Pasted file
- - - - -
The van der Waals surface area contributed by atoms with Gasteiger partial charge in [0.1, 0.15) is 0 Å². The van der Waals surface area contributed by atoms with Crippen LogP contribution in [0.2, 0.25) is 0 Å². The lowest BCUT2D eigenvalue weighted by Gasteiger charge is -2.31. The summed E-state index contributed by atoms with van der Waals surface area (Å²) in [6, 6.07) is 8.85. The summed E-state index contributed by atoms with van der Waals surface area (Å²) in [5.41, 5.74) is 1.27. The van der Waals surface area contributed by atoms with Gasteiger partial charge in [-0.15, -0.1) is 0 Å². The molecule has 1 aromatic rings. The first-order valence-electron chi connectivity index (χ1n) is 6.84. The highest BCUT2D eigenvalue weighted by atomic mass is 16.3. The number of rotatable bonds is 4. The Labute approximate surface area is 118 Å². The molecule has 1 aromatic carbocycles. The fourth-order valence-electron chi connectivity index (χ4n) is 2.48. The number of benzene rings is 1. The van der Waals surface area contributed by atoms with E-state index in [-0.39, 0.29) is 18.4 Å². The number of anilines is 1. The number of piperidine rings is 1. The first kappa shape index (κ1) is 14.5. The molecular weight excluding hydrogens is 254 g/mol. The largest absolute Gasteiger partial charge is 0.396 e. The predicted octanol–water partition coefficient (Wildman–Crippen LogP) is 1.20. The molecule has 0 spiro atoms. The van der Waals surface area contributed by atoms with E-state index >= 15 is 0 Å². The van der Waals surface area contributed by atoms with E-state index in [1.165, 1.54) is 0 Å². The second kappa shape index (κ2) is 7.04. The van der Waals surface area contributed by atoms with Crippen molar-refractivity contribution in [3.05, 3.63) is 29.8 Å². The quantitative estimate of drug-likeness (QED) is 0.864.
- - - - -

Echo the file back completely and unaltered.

The van der Waals surface area contributed by atoms with Gasteiger partial charge in [0.1, 0.15) is 0 Å². The van der Waals surface area contributed by atoms with Crippen LogP contribution in [0.2, 0.25) is 0 Å². The lowest BCUT2D eigenvalue weighted by Gasteiger charge is -2.31. The summed E-state index contributed by atoms with van der Waals surface area (Å²) in [6, 6.07) is 8.85. The summed E-state index contributed by atoms with van der Waals surface area (Å²) in [5.41, 5.74) is 1.27. The van der Waals surface area contributed by atoms with Gasteiger partial charge in [-0.15, -0.1) is 0 Å². The molecule has 1 aromatic rings. The first-order valence-electron chi connectivity index (χ1n) is 6.84. The highest BCUT2D eigenvalue weighted by atomic mass is 16.3. The number of rotatable bonds is 4. The Labute approximate surface area is 118 Å². The molecule has 1 aromatic carbocycles. The fourth-order valence-electron chi connectivity index (χ4n) is 2.48. The number of benzene rings is 1. The van der Waals surface area contributed by atoms with E-state index in [-0.39, 0.29) is 18.4 Å². The number of anilines is 1. The number of piperidine rings is 1. The first kappa shape index (κ1) is 14.5. The molecular weight excluding hydrogens is 254 g/mol. The largest absolute Gasteiger partial charge is 0.396 e. The predicted octanol–water partition coefficient (Wildman–Crippen LogP) is 1.20. The molecule has 0 spiro atoms. The van der Waals surface area contributed by atoms with E-state index >= 15 is 0 Å². The van der Waals surface area contributed by atoms with E-state index in [1.165, 1.54) is 0 Å². The second kappa shape index (κ2) is 7.04. The van der Waals surface area contributed by atoms with Crippen molar-refractivity contribution in [3.05, 3.63) is 29.8 Å². The quantitative estimate of drug-likeness (QED) is 0.864.